http://go.uen.org/3fb (PDH)

 

 


 

 

 

Utah Students Charge Men More for Cookies to Demonstrate Pay Gap In Sandy, Utah, students used a bake sale to prove a point about the pay gap.

 

This might be the one time pay inequality worked out well for the women.

A group of Utah high school students hosted a bake sale earlier this week selling cookies to men for $1, while the same cookies were sold to women for 77 cents.

“Because in America, for every dollar a man makes, a woman only makes 77 cents,” Kari Schott, a member of the Young Democrats Club at Jordan High School in Sandy, Utah, told Good4Utah.com. “So we’re raising awareness for this. So boys will pay a dollar and girls only pay 77 cents.”

http://go.uen.org/3fx (USN&WR)

 

 


 

 

Inside Our Schools

 

Enoch Elementary

North Elementary

Parowan Elementary

South Elementary

Three Peaks Elementary

Canyon View Middle

Cedar Middle

Arrowhead Elementary

Riverside Elementary

George Washington Academy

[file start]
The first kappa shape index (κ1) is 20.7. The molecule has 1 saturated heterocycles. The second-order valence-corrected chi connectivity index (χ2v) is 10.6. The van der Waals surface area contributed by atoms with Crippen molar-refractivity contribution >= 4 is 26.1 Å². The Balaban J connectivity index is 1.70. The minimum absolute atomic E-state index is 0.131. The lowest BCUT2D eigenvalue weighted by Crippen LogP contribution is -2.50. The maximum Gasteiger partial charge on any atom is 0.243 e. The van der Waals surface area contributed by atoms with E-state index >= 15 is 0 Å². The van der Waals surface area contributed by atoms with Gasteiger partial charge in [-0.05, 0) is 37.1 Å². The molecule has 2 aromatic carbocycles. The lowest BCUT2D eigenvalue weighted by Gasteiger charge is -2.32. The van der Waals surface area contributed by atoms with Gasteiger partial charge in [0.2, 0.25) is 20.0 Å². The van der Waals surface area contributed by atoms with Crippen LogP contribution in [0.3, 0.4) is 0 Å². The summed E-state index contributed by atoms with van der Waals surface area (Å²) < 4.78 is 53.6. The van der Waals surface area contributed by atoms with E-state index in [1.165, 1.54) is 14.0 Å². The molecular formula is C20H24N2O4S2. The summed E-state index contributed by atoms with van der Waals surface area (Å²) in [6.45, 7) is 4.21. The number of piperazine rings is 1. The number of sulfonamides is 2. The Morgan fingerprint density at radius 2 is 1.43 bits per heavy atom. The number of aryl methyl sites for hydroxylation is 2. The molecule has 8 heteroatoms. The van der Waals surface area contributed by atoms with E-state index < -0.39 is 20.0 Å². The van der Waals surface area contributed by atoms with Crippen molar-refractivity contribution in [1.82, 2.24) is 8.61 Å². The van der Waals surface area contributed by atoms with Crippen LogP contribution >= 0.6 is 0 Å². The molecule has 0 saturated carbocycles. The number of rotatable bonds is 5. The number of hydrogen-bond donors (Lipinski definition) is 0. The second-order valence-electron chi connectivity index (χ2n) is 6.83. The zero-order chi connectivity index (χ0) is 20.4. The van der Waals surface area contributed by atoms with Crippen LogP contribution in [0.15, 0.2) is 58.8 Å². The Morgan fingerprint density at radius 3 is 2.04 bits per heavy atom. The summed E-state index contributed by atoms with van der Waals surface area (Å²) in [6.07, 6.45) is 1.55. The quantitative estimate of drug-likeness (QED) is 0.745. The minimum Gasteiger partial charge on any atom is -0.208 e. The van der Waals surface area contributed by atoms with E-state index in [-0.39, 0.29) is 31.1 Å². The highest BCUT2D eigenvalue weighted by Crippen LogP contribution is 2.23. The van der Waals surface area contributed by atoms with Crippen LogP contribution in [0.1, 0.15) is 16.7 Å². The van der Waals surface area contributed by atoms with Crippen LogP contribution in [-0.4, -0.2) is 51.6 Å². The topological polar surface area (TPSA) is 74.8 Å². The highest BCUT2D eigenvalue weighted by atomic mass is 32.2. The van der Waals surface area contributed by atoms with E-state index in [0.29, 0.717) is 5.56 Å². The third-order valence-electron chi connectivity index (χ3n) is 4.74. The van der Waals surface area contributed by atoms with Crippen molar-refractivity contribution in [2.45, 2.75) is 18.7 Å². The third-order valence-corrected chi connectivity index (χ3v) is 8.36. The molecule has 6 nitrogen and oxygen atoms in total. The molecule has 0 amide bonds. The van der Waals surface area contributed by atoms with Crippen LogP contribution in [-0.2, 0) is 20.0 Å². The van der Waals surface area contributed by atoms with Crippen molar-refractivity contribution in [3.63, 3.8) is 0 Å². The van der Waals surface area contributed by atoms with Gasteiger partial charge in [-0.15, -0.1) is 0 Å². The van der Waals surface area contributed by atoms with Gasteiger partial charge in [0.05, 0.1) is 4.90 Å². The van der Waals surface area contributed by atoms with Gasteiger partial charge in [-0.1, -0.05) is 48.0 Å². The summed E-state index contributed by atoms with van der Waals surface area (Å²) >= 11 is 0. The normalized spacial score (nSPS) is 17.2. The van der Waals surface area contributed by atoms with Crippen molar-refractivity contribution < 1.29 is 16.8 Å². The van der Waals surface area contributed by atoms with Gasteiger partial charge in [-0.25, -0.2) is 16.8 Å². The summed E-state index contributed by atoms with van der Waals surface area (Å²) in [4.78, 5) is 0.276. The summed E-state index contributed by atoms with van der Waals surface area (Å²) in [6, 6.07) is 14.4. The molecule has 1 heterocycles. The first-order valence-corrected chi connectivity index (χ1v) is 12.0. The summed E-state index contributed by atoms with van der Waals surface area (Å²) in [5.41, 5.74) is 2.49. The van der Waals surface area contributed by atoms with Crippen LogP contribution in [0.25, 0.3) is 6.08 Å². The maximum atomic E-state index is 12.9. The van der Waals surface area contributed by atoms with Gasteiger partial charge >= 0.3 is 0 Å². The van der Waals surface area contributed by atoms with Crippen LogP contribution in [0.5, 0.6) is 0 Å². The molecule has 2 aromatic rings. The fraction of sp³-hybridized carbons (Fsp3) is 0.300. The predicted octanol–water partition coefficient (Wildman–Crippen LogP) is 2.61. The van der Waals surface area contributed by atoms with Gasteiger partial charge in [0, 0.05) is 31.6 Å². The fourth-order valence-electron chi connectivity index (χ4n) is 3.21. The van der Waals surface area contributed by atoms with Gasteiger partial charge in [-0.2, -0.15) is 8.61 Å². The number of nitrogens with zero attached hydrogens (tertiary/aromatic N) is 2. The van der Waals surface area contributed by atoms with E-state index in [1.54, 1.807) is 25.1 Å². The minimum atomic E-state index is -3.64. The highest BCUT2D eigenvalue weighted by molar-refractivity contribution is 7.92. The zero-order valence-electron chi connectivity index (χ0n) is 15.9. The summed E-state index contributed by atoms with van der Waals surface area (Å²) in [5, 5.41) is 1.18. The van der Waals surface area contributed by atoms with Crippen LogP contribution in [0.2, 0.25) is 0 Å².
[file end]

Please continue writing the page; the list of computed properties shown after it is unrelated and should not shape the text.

Lava Ridge Intermediate

Hurricane Valley Academy Charter

http://go.uen.org/3fd (SGS)

 

 

 

 

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OPINION & COMMENTARY

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With hundreds of thousands of Utah children at risk, intergenerational poverty needs prompt action Deseret News editorial

 

There was some good news and some not-so-good news from this year’s session of the Utah Legislature when it comes to the campaign against the problem of intergenerational poverty. The good news is that the issue is slated for intensive interim study. What is disappointing, though, is that nothing that would immediately help the thousands of families caught in a cycle of impoverishment was passed into law or written into policy.

Sen. Aaron Osmond, R-South Jordan, who is among several key lawmakers working in this area, chose to take a bill off the table that would have extended tax breaks to more than 13,000 Utah families who meet a statutory definition of poverty spanning a single generation. He said more study could lead to better focus on remedies and pave the way for a plan of attack to enjoy priority status in next year’s session.

http://go.uen.org/3f6

 

 


 

 

 

Thumbs Up, Thumbs Down

(Provo) Daily Herald editorial

 

THUMBS UP: The Provo School District and the Provo Police Department acted quickly Thursday afternoon alerting parents and community members that two elementary school boys were missing. Thankfully, the boys were found safe at a friend’s house. We are happy the communication system worked exactly as it should.